Professor Robert Macintyre of the Faculty of Foreign Studies investigates teaching methods for those learning English as a foreign language. His research involves teaching methods for making academic writing more practical and methods for teaching English language skills that focus on communication. He sees the university classroom as a valuable locus for research activities.
At Sophia University, learning English can take many forms, but the focus of the courses I teach and the subject of my research is academic writing. In order to teach the type of academic language used in essays while also getting students to acquire practical academic writing skills, I do research on the teaching methods that may improve students’ competencies in these areas.
In academic writing, it is important to leave a strong impression on the reader, and the language you use to engage your audience is significant. There is a tendency for academic texts to use extremely lengthy sentences and complex vocabulary so that even native speakers have trouble understanding it without re-reading. However, by acquiring writing patterns, you will be able to write in a way that resonates with readers.
I have created a linguistic corpus—an incredibly large database of sentences—made up of student essays and reports. In analyzing the corpus, I am researching the reasons why and how a writer would choose a certain word or phrase when they want to assert something strongly or express what they feel. In this way, I am seeking insights into improving students’ writing skills and working on the design of teaching methods that further help in that regard. I also test the ideas I derive from my research by actually putting them into practice in the classroom.
Challenges of English education in Japan
In many textbooks that teach academic writing, they make strong claims about things that you should, and should not do. For instance, when writing an essay in English, it is said that you should never use the word “I,” but there are many essays in the real world that use “I” or “I think.” Along the same lines, words and phrases that express the author’s subjectivity such as “surprisingly,” “interestingly,” and “it is important ~” actually are used in high level academic writing.
The fact that there is no continuity between what students learn in high school and what they learn in university is, in my view, one cause of the confusion within English education in Japan. Despite high school students studying English so hard for the type of language required to pass university entrance exams, they are not accustomed to expressing their own opinions in an essay format asked of them by their university teachers. English teaching methods that fill this gap need to be created.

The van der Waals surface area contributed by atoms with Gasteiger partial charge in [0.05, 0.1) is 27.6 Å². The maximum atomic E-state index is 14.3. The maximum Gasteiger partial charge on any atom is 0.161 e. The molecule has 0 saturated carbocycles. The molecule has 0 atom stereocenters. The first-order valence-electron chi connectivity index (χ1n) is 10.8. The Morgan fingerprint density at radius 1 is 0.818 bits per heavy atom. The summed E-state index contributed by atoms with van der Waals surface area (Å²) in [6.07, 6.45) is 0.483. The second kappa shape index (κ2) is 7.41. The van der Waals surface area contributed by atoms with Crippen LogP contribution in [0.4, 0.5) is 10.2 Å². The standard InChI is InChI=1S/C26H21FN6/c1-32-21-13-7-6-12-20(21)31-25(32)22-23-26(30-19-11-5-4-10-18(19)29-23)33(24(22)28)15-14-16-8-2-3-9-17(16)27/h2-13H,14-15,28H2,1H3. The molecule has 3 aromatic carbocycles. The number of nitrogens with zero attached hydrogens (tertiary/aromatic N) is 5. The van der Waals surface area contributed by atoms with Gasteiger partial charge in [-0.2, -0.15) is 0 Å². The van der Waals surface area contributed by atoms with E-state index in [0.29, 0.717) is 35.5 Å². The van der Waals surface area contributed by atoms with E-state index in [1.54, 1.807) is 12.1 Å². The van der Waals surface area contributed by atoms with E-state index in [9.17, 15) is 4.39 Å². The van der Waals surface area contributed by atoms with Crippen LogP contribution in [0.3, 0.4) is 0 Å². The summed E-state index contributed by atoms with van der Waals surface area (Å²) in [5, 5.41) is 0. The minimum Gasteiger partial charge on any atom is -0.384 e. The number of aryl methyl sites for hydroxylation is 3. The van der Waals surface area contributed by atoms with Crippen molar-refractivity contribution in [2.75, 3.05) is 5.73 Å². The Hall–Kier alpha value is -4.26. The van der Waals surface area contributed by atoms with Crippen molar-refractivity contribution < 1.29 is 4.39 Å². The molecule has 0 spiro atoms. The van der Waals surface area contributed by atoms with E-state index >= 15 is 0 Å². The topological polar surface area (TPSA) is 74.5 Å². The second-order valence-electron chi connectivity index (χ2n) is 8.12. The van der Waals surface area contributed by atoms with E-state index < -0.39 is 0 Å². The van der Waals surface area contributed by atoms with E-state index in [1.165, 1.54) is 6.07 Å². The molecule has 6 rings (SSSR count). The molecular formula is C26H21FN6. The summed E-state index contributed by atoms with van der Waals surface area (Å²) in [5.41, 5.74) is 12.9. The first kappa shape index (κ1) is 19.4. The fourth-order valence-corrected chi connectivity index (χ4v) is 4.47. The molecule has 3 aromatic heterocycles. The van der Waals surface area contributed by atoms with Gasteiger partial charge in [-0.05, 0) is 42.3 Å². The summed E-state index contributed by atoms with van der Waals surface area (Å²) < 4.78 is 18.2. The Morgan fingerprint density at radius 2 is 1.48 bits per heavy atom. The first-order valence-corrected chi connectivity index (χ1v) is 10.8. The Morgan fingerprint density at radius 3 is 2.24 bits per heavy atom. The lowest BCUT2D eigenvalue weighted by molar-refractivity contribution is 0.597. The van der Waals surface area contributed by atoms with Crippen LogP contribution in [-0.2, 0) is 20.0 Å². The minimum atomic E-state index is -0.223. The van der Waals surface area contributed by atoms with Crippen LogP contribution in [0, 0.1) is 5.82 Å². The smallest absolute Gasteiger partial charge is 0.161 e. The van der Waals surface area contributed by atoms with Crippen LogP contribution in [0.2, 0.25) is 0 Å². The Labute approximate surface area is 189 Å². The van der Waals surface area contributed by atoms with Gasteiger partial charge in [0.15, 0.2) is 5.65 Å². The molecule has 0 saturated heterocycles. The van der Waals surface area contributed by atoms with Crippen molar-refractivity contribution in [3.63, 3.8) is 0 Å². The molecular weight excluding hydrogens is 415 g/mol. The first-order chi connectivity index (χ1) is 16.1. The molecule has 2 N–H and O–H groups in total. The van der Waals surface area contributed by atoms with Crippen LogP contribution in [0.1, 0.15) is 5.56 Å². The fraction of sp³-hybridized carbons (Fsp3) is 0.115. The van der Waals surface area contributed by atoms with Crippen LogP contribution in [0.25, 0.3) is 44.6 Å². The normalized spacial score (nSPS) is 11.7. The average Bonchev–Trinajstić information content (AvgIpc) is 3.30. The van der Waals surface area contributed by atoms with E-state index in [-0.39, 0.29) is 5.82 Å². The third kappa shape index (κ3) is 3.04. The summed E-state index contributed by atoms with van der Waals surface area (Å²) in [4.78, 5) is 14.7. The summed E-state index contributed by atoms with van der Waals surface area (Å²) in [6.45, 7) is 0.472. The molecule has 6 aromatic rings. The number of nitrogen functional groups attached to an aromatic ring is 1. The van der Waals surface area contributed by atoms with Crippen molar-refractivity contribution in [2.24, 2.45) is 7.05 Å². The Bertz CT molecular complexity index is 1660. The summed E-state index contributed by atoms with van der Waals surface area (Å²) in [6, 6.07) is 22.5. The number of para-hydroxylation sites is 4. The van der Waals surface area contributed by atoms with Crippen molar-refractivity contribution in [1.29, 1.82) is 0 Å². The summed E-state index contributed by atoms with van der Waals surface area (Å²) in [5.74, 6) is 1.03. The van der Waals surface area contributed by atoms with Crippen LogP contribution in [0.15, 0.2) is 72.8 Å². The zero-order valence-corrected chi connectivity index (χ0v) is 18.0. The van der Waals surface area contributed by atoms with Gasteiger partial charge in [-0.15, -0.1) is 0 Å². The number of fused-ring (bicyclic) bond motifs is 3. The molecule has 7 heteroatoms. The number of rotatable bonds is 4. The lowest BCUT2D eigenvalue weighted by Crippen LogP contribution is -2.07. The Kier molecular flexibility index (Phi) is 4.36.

Cultivating theory and praxis
Another of my areas of specialization is Communicative Language Teaching (CLT), which is a second-language teaching approach that places emphasis on increasing communicative competence. Within the department of English studies, I teach and advise students who want to become English teachers. I research the English language teaching methods that I believe they should use as teachers in order to promote the acquisition of practical English communication skills on the part of their future students at junior and senior high schools.
To cultivate teachers who can confidently teach English communication skills, it is vital that the country invest more of the national budget and resources into English education. Currently, there is a lack of preparation time and support for junior and senior high school teachers to learn how to deal with communication-focused teaching materials. When compared in terms of GDP ratio, Japan’s budget for education is the lowest among the G7 countries.
Learning about the theory of English education is completely different from acquiring communication skills that are useful and practical in the classroom. In my teaching, I emphasize teaching methods that lead to effective communication rather than focusing too much on theory. Once enough evidence has been obtained, I want to put together a book that provides a theoretical explanation of CLT for English teaching.
The book I recommend
“How Languages are Learned”
by Patsy M. Lightbown and Nina Spada, Oxford University Press
This book is about how we acquire language. Many academic texts in linguistics are difficult to read, and it was even a struggle for me to get through them as a student. This book explains complicated concepts in simple terms and is a rare book in that it is also a pleasure to read while learning. I also recommend this book for graduate students.
- Associate Professor
Department of English
Faculty of Foreign Studies
- Associate Professor
As an undergraduate, Robert Macintyre studied history and American studies, writing theses about colonialism, the scramble for Africa, McCarthy, and the Hollywood Ten. After graduating, he worked as a salaryman for 4 years before training to be an English teacher. He subsequently worked in England, Italy, and Japan teaching English to a variety of different age groups. He completed his MEd in Education at Manchester University in 2002, and his PhD in Linguistics at Essex University in the UK in 2015. He first joined Sophia University in 2008.
- Department of English Studies
Interviewed: July 2022